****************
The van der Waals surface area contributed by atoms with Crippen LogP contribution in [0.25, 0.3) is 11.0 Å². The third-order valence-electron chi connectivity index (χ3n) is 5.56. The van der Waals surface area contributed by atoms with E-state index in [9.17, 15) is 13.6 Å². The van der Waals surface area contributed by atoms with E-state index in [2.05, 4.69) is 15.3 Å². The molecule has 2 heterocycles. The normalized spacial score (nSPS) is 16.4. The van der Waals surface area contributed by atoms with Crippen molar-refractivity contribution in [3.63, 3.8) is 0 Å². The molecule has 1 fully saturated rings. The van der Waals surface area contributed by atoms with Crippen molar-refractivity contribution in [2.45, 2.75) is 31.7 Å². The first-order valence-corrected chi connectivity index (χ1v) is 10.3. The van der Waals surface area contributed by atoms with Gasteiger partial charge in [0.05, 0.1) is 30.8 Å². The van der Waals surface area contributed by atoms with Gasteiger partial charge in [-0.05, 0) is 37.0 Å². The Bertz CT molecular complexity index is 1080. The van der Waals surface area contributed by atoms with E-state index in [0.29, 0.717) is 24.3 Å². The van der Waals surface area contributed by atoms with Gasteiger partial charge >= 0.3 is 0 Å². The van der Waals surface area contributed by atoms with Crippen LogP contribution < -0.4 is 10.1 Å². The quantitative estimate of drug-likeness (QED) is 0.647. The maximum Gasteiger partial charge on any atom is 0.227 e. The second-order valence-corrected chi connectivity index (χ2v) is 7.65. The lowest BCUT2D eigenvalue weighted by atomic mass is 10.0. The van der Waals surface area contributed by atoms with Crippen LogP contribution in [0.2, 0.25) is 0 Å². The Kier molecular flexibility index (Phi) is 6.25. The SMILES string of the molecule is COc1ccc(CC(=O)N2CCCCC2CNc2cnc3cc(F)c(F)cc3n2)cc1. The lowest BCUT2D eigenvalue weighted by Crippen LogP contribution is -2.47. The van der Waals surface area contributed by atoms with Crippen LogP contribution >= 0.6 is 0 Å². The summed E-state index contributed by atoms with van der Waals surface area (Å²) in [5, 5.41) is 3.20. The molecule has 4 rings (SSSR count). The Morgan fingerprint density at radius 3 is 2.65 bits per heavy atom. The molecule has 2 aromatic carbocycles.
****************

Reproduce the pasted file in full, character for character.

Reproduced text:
The van der Waals surface area contributed by atoms with Crippen LogP contribution in [0.25, 0.3) is 11.0 Å². The third-order valence-electron chi connectivity index (χ3n) is 5.56. The van der Waals surface area contributed by atoms with E-state index in [9.17, 15) is 13.6 Å². The van der Waals surface area contributed by atoms with E-state index in [2.05, 4.69) is 15.3 Å². The molecule has 2 heterocycles. The normalized spacial score (nSPS) is 16.4. The van der Waals surface area contributed by atoms with Crippen molar-refractivity contribution in [3.63, 3.8) is 0 Å². The molecule has 1 fully saturated rings. The van der Waals surface area contributed by atoms with Crippen molar-refractivity contribution in [2.45, 2.75) is 31.7 Å². The first-order valence-corrected chi connectivity index (χ1v) is 10.3. The van der Waals surface area contributed by atoms with Gasteiger partial charge in [0.05, 0.1) is 30.8 Å². The van der Waals surface area contributed by atoms with Gasteiger partial charge in [-0.05, 0) is 37.0 Å². The Bertz CT molecular complexity index is 1080. The van der Waals surface area contributed by atoms with E-state index in [0.29, 0.717) is 24.3 Å². The van der Waals surface area contributed by atoms with Gasteiger partial charge >= 0.3 is 0 Å². The van der Waals surface area contributed by atoms with Crippen LogP contribution < -0.4 is 10.1 Å². The quantitative estimate of drug-likeness (QED) is 0.647. The maximum Gasteiger partial charge on any atom is 0.227 e. The second-order valence-corrected chi connectivity index (χ2v) is 7.65. The lowest BCUT2D eigenvalue weighted by atomic mass is 10.0. The van der Waals surface area contributed by atoms with Crippen LogP contribution in [0.2, 0.25) is 0 Å². The Kier molecular flexibility index (Phi) is 6.25. The SMILES string of the molecule is COc1ccc(CC(=O)N2CCCCC2CNc2cnc3cc(F)c(F)cc3n2)cc1. The lowest BCUT2D eigenvalue weighted by Crippen LogP contribution is -2.47. The van der Waals surface area contributed by atoms with Crippen LogP contribution >= 0.6 is 0 Å². The summed E-state index contributed by atoms with van der Waals surface area (Å²) in [5, 5.41) is 3.20. The molecule has 4 rings (SSSR count). The Morgan fingerprint density at radius 3 is 2.65 bits per heavy atom. The molecule has 2 aromatic carbocycles.